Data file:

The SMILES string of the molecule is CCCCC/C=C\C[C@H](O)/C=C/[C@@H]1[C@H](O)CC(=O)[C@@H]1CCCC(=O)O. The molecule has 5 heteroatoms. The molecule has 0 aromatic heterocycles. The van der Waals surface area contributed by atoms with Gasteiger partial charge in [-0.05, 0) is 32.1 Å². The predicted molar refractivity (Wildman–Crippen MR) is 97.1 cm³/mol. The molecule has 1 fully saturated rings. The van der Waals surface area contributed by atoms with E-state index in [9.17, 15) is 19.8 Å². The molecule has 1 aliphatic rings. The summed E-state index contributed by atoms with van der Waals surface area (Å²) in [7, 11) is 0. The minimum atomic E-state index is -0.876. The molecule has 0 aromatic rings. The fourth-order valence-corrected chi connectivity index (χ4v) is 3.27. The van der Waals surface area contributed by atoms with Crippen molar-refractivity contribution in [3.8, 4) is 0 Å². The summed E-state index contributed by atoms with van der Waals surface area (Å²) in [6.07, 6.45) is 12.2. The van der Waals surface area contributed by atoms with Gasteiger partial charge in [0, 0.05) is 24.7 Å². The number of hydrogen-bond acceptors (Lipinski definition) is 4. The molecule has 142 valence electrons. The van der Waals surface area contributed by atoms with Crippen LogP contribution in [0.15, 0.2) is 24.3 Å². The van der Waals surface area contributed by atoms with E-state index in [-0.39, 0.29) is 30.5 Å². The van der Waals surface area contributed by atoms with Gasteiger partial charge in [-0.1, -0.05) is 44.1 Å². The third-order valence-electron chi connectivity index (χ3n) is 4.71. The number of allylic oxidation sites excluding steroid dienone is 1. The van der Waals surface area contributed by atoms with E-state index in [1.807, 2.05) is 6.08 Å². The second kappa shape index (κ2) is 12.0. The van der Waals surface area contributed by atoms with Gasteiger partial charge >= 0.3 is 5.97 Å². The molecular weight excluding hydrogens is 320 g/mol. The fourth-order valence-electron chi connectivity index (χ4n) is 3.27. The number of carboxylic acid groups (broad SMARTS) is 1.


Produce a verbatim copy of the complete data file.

The SMILES string of the molecule is CCCCC/C=C\C[C@H](O)/C=C/[C@@H]1[C@H](O)CC(=O)[C@@H]1CCCC(=O)O. The molecule has 5 heteroatoms. The molecule has 0 aromatic heterocycles. The van der Waals surface area contributed by atoms with Gasteiger partial charge in [-0.05, 0) is 32.1 Å². The predicted molar refractivity (Wildman–Crippen MR) is 97.1 cm³/mol. The molecule has 1 fully saturated rings. The van der Waals surface area contributed by atoms with E-state index in [9.17, 15) is 19.8 Å². The molecule has 1 aliphatic rings. The summed E-state index contributed by atoms with van der Waals surface area (Å²) in [7, 11) is 0. The minimum atomic E-state index is -0.876. The molecule has 0 aromatic rings. The fourth-order valence-corrected chi connectivity index (χ4v) is 3.27. The van der Waals surface area contributed by atoms with Crippen molar-refractivity contribution in [3.8, 4) is 0 Å². The summed E-state index contributed by atoms with van der Waals surface area (Å²) in [6.07, 6.45) is 12.2. The van der Waals surface area contributed by atoms with Gasteiger partial charge in [0, 0.05) is 24.7 Å². The number of hydrogen-bond acceptors (Lipinski definition) is 4. The molecule has 142 valence electrons. The van der Waals surface area contributed by atoms with Crippen LogP contribution in [0.15, 0.2) is 24.3 Å². The van der Waals surface area contributed by atoms with E-state index in [-0.39, 0.29) is 30.5 Å². The van der Waals surface area contributed by atoms with Gasteiger partial charge in [-0.1, -0.05) is 44.1 Å². The third-order valence-electron chi connectivity index (χ3n) is 4.71. The number of allylic oxidation sites excluding steroid dienone is 1. The van der Waals surface area contributed by atoms with E-state index in [1.807, 2.05) is 6.08 Å². The second kappa shape index (κ2) is 12.0. The van der Waals surface area contributed by atoms with Gasteiger partial charge >= 0.3 is 5.97 Å². The molecular weight excluding hydrogens is 320 g/mol. The fourth-order valence-electron chi connectivity index (χ4n) is 3.27. The number of carboxylic acid groups (broad SMARTS) is 1.